Read a Banned Book – The list includes: The Catcher in the Rye by J.D. Salinger, Lolita by Vladimir Nabokov, All the King’s Men by Robert Penn Warren, Sophie’s Choice by William Styron and The Lord of the Flies by William Golding, just to name a few.

Request Recommendations From an Older/Younger Relative

Ask a Friend/Significant Other What Book They Would Be Surprised to See You Reading

Try an Audiobook – I used to think I didn’t like audiobooks. Then a tried a few on trips and really enjoyed being entertained as I drove. If you don’t want to commit to reading a different kind of hard copy book, just pop in the audiobook as you drive, walk the dog or exercise.

No matter what you choose to read, remember, life is too short to read a bad book. If it doesn’t grab you, move on and find the next challenge. Happy reading!

A Circulation Assistant at the Florence Branch, Suzanne Yowler started her career in journalism and public relations. She established her free-lance writing business after her first son was born 20 years ago. An avid reader, Suzanne is always on the lookout for a good book.

The Gillespies on the Library: Something for Everyone!

Discover how BCPL customers use the library in this new blog post series.

Avid readers John and Joanne Gillespie, who have been married for 65 years, joined the library when they moved to Florence in 2007. A self-proclaimed lifetime reader, Joanne chooses her books based on the subject. She loves Amish books and Southern historical fiction. John prefers his books action-packed and favors authors like James Patterson, John Grisham and Lee Child. He brought a bit of that action to his real life when he went skydiving last year at 90.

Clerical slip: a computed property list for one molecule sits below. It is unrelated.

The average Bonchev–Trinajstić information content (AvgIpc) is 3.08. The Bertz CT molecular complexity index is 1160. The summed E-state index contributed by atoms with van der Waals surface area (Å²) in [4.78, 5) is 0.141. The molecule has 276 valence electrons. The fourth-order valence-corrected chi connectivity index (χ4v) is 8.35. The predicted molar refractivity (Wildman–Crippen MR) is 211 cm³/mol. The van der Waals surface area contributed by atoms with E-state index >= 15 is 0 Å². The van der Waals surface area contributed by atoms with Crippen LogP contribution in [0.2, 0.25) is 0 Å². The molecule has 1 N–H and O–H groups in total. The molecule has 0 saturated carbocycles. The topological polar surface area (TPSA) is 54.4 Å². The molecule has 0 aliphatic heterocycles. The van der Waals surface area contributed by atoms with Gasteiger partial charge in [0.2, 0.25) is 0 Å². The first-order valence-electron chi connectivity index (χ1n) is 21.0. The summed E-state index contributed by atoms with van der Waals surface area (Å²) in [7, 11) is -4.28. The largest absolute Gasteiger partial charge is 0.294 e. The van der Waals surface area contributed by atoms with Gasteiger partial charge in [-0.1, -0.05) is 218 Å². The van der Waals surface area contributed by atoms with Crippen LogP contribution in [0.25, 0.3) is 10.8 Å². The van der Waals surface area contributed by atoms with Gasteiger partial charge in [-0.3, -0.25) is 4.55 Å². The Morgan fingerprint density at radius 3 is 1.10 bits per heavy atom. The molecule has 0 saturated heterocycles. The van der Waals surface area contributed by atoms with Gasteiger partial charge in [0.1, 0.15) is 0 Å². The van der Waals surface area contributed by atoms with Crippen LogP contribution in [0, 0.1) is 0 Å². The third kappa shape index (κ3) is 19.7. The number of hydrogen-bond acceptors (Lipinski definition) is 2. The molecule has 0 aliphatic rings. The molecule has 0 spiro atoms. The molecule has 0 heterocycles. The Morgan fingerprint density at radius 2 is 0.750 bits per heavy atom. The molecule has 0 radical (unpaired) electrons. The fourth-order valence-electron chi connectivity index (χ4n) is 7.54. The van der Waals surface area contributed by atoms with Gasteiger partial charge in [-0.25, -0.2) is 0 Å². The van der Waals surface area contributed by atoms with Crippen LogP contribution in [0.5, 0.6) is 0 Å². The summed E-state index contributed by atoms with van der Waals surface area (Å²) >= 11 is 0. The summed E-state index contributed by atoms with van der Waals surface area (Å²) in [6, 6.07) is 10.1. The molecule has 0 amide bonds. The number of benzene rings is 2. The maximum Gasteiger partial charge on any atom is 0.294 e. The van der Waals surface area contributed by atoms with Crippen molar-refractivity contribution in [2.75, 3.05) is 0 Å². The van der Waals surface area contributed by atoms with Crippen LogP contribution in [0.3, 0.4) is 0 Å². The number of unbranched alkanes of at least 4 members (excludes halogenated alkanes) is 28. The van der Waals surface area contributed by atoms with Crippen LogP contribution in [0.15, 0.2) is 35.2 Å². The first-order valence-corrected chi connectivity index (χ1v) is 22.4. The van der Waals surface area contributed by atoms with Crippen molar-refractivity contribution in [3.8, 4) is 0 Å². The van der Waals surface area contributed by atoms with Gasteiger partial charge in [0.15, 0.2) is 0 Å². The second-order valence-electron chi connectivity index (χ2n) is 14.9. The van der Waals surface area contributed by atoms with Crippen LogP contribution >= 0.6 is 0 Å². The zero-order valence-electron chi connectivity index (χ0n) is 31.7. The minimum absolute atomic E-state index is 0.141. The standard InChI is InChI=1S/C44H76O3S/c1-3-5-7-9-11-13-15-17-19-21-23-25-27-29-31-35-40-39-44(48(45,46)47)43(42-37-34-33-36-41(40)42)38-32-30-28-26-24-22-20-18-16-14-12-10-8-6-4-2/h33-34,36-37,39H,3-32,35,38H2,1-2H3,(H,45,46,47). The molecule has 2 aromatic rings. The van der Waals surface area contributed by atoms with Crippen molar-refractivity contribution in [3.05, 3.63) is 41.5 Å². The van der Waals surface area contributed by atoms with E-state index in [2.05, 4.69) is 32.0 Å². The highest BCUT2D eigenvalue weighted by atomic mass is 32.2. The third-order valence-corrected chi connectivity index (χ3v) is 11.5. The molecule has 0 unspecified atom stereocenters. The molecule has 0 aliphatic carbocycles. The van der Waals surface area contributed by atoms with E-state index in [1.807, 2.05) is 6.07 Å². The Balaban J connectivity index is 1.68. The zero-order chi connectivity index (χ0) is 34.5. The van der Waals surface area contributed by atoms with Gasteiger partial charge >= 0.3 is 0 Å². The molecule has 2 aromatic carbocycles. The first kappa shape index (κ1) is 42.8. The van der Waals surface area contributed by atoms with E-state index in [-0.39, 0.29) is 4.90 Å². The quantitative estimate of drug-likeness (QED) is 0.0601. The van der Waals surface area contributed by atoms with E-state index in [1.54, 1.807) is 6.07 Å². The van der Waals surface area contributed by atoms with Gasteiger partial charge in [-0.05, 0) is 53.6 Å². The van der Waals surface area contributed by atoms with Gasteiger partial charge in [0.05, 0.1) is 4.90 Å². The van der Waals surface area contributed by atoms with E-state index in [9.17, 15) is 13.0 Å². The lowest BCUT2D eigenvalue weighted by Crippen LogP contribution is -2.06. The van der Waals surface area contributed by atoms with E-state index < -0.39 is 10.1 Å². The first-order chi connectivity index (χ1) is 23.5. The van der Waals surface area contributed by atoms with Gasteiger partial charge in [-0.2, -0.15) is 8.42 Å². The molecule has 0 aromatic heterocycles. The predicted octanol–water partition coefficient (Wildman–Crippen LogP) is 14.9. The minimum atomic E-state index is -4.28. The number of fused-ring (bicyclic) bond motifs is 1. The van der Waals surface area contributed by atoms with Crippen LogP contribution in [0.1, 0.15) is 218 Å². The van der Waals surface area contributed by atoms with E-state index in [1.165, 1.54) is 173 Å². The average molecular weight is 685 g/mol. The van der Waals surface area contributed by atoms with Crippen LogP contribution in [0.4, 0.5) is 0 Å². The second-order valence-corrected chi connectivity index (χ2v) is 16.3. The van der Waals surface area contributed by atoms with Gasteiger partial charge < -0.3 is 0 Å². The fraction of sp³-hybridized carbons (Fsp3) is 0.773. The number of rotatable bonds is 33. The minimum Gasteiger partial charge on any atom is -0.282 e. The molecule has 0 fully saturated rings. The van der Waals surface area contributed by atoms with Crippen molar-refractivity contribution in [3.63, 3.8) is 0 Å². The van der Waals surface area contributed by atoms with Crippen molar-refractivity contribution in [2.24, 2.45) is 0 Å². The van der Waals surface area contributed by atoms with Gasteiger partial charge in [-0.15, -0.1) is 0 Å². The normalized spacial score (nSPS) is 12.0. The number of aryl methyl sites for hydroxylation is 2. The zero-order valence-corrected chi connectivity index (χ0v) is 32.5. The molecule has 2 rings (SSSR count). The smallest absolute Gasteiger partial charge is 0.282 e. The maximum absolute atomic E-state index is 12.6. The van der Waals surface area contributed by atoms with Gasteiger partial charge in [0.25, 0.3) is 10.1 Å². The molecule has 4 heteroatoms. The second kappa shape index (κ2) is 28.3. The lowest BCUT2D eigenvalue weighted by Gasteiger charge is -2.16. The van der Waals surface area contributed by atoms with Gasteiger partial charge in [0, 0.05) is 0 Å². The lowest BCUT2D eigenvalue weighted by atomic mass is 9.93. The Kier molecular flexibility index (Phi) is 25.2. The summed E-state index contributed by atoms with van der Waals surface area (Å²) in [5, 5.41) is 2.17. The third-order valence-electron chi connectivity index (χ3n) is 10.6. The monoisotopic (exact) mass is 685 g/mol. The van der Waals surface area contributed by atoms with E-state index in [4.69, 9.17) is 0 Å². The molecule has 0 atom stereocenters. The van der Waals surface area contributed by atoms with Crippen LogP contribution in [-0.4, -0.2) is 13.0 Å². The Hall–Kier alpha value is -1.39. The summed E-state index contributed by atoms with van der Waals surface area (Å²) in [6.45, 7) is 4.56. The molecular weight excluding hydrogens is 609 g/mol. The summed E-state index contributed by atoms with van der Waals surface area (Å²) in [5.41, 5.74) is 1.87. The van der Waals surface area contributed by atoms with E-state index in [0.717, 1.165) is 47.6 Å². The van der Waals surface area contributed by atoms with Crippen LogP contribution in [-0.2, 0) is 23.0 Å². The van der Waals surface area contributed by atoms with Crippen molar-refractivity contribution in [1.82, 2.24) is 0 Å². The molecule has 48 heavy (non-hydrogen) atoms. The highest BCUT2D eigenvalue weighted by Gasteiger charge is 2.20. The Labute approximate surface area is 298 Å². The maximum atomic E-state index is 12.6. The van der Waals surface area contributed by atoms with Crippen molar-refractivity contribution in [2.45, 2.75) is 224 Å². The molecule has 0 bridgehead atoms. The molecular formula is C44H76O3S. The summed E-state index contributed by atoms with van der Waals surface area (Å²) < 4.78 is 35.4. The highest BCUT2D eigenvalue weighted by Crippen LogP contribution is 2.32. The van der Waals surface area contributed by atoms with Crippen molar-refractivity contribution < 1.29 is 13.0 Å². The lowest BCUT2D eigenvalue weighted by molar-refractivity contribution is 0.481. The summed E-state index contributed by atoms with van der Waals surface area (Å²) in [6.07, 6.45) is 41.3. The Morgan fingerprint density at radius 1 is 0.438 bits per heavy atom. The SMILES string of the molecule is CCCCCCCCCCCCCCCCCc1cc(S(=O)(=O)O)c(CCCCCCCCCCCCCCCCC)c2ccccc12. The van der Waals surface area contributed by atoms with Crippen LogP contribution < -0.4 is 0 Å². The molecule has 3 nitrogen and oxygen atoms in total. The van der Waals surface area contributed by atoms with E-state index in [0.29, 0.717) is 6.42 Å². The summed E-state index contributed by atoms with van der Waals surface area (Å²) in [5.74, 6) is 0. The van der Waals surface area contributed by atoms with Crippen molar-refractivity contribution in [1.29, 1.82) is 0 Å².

GillespieJohn, 91, really didn’t start reading until after he retired from a long and varied work life. He served in the Navy during World War II from 1943-46 as a gunner’s mate. He worked as a lineman for Cincinnati Bell for almost three years, owned a Mom and Pop store and drove a truck on a local route for 35 years. He has made up for lost time by reading 700 books since retiring. He keeps track of all the books he has read and wants to read in a notebook.

Not to be outdone, Joanne, 89, also keeps a notebook listing what she has read, and it is alphabetized. Even though the couple raised four children, Joanne was never a stay-at-home mother. She worked as a nurse for 50 years at St. Elizabeth in Covington, then spent 17 years as a teacher at the Northern Kentucky Vocational School.

“We couldn’t do without the library,” said Joanne. “We appreciate everything about it. We love the people. We love this branch (Florence).”

“Everyone treats us respectfully,” John added. “The people here are very courteous and helpful. They suggest authors and book series. If they don’t have something, they will get it for you (from another branch or through an interlibrary loan).”

According to Joanne, “There’s something for everyone at the library, no matter what age they are.”

–Suzanne

A Circulation Assistant at the Florence Branch, Suzanne Yowler started her career in journalism and public relations. She established her free-lance writing business after her first son was born almost 20 years ago. English was always Suzanne’s best subject and she considers herself a Grammar Queen.